Sunday, May 25, 2014

Grilled Soft Shell Crabs

It has been almost three years since I professed my culinary love for the soft shell crab in a post entitled Much Ado about Molting.  My beautiful Angel and myself had just been introduced to Endurance Seafood in Kill Devil Hills, North Carolina.  We had to depart the Croatan Highway (Route 158) down Colington Road, which ran along the contour of the island.  As we drove down this winding road, we were presented with some of the island's beauty, such as the views of the Pamlico Sound that are otherwise unavailable to those who remain on the beaten path. Turn after turn, we continued our drive until we saw the Endurance Seafood sign. 

A turn down a gravel driveway, a quick drive past a house, and we reached our destination.  Endurance Seafood is a family run operation that sells blue crabs in both of their majestic forms ... hard shell and soft shell.  We made our trip specifically for the latter form of blue crabs.

Endurance Seafood in Kill Devil Hills, North Carolina
As we exited our car, we faced a building surrounded on two sides with white tubs.  Those tubs were filled with water and blue crabs in the various stages of molting.  As we approached, we could see people working to box soft-shell crabs for shipment to distributors and restaurants across the eastern United States.  Fortunately, we arrived just in time to purchase some soft crabs.  As the crabs were gathered, we were allowed to walk through the rows of white sinks and see the blue crabs in the various stages of the molting process.  After the crabs shed (or molt) their shells (or exoskeleton), they become soft-shell crabs.  They will remain in this state until that shell hardens once again.  We were able to purchase two dozen soft shell crabs to enjoy during our trip to the Outer Banks. These were the largest and meatiest soft shell crabs that I had ever seen.  Most importantly, they were the freshest soft shell crabs because we got them directly from the source.

The soft shell crabs from Endurance Seafood.
When we arrived at our vacation spot, I sauteed some of the soft-shells for everyone.  One can eat almost the entire crab.  To prepare the crab, you have to remove the eyes, the tail and the gills.  This can be done with a pair of scissors, cutting off the face of the crab, as well as snipping off the tail and the gills.  It is gruesome, but necessary task, in order to enjoy these delicious crabs. 

The easiest way to cook a soft shell crab is to coat it in a light coating of flour and pan fry (or saute) it in a combination of oil and butter.  That is how I first prepared the crabs. However, I had several crabs left over.  I prepped those crabs (that is, I removed the eyes, tails and gills), and then froze them.  Unlike hard shell crabs, soft shell crabs can be frozen and enjoyed later.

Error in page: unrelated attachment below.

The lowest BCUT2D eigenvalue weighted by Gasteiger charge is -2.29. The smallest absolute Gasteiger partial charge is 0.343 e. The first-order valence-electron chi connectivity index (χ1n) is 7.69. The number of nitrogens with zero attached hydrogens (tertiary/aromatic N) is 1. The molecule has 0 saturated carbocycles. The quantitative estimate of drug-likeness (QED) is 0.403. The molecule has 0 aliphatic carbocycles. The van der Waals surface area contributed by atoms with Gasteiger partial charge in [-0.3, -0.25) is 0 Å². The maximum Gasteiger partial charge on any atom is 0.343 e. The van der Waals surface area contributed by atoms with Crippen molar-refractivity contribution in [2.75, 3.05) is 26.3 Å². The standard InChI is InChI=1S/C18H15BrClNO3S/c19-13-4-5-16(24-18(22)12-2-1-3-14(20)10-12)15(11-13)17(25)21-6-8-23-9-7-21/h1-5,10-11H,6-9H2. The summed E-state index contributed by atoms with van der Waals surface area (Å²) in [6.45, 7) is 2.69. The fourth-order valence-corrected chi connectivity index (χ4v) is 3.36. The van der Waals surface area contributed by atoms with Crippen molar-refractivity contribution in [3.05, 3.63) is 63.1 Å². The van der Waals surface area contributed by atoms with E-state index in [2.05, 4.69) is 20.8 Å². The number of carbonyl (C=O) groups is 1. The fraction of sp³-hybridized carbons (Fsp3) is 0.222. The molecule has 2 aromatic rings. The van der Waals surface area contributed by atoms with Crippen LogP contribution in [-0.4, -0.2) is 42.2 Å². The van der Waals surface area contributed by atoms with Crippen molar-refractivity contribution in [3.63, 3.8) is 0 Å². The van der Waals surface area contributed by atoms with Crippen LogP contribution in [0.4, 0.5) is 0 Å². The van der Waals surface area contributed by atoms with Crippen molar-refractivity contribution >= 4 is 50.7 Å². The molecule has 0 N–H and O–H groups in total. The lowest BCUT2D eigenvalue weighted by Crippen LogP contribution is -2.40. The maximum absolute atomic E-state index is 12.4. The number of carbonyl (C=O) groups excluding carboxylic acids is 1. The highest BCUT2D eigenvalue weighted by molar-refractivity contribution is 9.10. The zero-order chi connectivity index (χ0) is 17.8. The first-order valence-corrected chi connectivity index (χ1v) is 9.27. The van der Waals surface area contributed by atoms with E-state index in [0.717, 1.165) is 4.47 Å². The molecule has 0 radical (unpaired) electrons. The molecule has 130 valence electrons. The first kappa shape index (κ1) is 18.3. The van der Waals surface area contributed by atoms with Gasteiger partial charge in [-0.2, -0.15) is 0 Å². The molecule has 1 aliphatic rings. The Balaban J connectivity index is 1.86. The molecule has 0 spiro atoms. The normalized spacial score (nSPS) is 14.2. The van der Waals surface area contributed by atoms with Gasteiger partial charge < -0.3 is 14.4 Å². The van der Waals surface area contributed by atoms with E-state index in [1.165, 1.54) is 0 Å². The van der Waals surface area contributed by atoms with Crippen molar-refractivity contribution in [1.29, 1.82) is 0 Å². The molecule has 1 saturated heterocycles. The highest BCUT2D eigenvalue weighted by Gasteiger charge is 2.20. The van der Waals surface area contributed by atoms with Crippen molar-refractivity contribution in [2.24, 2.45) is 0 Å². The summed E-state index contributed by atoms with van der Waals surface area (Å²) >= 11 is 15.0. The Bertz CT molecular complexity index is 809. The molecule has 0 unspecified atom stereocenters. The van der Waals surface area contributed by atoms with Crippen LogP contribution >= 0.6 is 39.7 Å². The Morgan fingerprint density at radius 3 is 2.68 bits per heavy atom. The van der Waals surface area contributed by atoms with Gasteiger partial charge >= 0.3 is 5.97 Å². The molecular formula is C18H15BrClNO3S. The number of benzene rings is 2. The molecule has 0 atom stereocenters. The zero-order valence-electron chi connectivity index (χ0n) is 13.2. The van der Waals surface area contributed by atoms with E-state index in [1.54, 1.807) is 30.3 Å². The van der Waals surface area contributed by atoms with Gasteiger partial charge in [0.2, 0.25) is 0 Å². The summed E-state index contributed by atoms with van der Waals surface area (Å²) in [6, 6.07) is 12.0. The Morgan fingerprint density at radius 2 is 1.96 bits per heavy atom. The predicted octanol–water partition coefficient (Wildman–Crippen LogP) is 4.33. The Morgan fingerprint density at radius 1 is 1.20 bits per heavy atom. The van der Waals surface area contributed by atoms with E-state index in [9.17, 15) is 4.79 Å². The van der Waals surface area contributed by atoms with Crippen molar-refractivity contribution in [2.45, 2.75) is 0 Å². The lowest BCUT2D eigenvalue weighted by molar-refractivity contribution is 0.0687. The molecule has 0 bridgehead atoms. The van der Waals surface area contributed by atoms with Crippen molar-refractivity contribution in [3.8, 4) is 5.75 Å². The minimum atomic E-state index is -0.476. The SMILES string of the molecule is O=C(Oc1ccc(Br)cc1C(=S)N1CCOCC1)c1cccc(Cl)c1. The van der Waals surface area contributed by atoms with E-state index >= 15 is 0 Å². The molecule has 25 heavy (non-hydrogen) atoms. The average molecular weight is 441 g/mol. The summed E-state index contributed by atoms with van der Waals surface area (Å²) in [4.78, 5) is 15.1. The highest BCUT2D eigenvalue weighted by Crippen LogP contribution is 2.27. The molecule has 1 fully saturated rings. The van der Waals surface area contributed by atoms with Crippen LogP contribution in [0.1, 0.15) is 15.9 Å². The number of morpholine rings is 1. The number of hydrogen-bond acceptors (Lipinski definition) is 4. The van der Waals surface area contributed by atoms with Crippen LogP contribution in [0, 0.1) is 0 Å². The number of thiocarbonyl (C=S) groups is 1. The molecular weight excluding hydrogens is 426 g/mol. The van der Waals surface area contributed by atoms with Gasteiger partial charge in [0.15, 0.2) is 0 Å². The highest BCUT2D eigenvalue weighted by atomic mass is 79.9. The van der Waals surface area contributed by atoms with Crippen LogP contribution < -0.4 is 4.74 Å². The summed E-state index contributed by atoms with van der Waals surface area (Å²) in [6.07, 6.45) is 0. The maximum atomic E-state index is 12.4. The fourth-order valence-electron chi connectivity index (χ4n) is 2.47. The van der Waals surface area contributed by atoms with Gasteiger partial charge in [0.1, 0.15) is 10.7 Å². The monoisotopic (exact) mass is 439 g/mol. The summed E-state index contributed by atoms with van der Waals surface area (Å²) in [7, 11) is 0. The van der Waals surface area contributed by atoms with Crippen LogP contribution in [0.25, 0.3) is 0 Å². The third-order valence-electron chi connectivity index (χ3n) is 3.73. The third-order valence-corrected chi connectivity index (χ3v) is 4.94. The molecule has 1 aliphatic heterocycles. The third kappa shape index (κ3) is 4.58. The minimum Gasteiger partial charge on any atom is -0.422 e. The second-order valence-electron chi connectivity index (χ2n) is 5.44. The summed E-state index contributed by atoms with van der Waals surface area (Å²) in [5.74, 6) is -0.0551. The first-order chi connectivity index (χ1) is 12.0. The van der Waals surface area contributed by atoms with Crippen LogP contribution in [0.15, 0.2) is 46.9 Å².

This is exactly what we did.  Once we returned from our Outer Banks trip, some of those frozen soft shell crabs began to thaw, despite my best efforts to keep them frozen for our return home.  I decided to cook those crabs in a way that I had never done before.  I cooked them on the grill.  I looked over a few recipes to get some basic ideas as to how to grill soft shell crabs.  I then proceeded to grill them by first preparing a butter that can be basted over the soft shell crabs before they went on the grill.  The butter is melted in a pan and then some garlic and shallots are sauteed briefly in the butter.  The butter is removed and allowed to cool, and then it is ready for the soft shells.  The soft shells cook quickly, needing to be grilled only for about four to five minutes per side.  (Less time is needed for smaller crabs.)

In the end, I have to say that grilling these beautiful crabs is now my favorite way to prepare them.  By grilling them, I used far less oil or butter than the more conventional ways, such as a deep frying or pan frying them.  The grill also crisps them in a way that provides a better taste, one that cannot be replicated in a deep fryer and is difficult to replicate in a pan. 

One last note ... the grilled sot shell crabs can be served by themselves.  Personally, I think that the grilled crabs are perfect for a soft shell crab sandwich (especially if you have guests who may have a difficult time with the fact that you are eating an entire crab, as opposed to a crab cake).  You can use whatever toppings you like.  I kept it simple: lettuce, tomato and onion.  No condiments.  In this case, less is better because you want to taste as much of the crab as possible. 

A Chef Bolek Original
Serves 2-4

6 soft shell crabs, cleaned and rinsed
4 tablespoons of butter
1 shallot, minced
1 clove of garlic, minced
Salt, to taste
Ground black pepper, to taste

1.  Prepare the butter.  Melt the butter in a saucepan over medium high heat.  Add the shallots and garlic and saute for a couple of minutes.  Remove from the heat.  Baste the soft shell crabs generously with the butter.

2.  Grill the soft shell crabs.  Heat the grill to a medium high or high heat.  Apply some vegetable oil to the grill grates to ensure that the crabs do not stick to the grates. Grill the soft shell crabs until they turn bright red and begin to crisp along the edges, about four to five minutes per side. 


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